April Fool’s dread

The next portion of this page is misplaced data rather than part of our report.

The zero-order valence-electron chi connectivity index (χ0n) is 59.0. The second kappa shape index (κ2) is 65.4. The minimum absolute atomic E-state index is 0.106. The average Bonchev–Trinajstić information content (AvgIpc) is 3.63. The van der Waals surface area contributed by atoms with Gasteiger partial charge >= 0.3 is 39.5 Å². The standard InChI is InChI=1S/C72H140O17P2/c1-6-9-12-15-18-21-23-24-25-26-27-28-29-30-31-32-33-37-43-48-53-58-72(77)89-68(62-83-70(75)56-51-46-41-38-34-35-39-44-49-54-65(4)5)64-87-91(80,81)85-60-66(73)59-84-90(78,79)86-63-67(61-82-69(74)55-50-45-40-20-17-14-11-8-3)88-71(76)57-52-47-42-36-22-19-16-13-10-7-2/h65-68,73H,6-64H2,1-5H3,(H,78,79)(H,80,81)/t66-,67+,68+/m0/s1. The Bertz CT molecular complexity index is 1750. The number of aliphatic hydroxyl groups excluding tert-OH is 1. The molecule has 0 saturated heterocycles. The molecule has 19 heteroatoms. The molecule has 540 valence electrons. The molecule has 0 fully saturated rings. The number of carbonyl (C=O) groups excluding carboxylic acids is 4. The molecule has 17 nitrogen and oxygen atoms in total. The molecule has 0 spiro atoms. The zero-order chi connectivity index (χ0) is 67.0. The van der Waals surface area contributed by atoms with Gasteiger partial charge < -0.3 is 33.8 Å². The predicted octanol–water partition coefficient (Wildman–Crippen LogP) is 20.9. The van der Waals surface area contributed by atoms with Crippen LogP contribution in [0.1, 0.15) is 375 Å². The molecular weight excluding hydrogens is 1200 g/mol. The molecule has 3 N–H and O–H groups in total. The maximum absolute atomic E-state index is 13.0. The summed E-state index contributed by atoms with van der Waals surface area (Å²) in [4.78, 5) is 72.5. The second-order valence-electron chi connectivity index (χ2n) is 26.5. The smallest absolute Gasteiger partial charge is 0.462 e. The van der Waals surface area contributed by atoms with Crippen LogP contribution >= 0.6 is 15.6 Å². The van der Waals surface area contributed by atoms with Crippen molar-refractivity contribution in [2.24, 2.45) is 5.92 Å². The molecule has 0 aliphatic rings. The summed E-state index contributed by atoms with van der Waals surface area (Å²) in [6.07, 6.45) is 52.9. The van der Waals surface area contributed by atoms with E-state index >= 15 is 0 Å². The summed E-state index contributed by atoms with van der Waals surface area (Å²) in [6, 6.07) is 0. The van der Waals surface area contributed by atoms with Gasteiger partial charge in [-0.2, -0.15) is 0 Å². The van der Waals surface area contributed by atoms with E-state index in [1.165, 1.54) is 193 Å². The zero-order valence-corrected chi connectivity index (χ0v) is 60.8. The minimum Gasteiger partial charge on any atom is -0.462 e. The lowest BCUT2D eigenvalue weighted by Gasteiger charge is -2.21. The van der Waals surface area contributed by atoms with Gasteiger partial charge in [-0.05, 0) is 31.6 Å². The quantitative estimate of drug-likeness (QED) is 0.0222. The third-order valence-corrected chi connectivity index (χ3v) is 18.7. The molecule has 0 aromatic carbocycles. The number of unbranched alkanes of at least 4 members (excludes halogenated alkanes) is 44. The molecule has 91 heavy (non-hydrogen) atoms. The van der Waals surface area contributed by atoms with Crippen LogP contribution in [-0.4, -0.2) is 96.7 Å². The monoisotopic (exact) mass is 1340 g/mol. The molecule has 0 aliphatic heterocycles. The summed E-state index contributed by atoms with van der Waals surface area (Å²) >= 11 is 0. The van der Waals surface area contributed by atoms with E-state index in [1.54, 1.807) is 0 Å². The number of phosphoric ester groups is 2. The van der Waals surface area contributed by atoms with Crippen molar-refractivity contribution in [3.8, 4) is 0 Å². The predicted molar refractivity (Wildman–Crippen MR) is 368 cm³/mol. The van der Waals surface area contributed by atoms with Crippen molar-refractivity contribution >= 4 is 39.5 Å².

When children are young, April Fool’s Day is silly and fun. By the time they enter middle school, April Fool’s Day is a source of anxiety for parents. It’s not worry about what they will do at home. Febreeze sprayed on the spaghetti. An entire container of laundry detergent spilled on the floor. Nastiness tracked in on the bottoms of their shoes. A bed with freshly washed sheets soaked by a bowl of dog water. Those things have already happened this week. The things children do on “accident” are far worse than the deliberate pranks. The problem is that the onset of adolescence means the temporary suspension of the ability to think before doing. Those impulsive pranks guarantee a phone call from the vice principal. “This is Mr. B at the school.” Words that make my stomach flip and my affect become flat as I prepare myself to hear what stupid thing my child has decided to do in the name of April first. For everyone’s safety, April 1st should be an in-service for teachers and a day of not leaving the house for teenagers. Since the schools don’t agree with me, I think I’ll forward my calls to Doug and wear headphones all day tomorrow.

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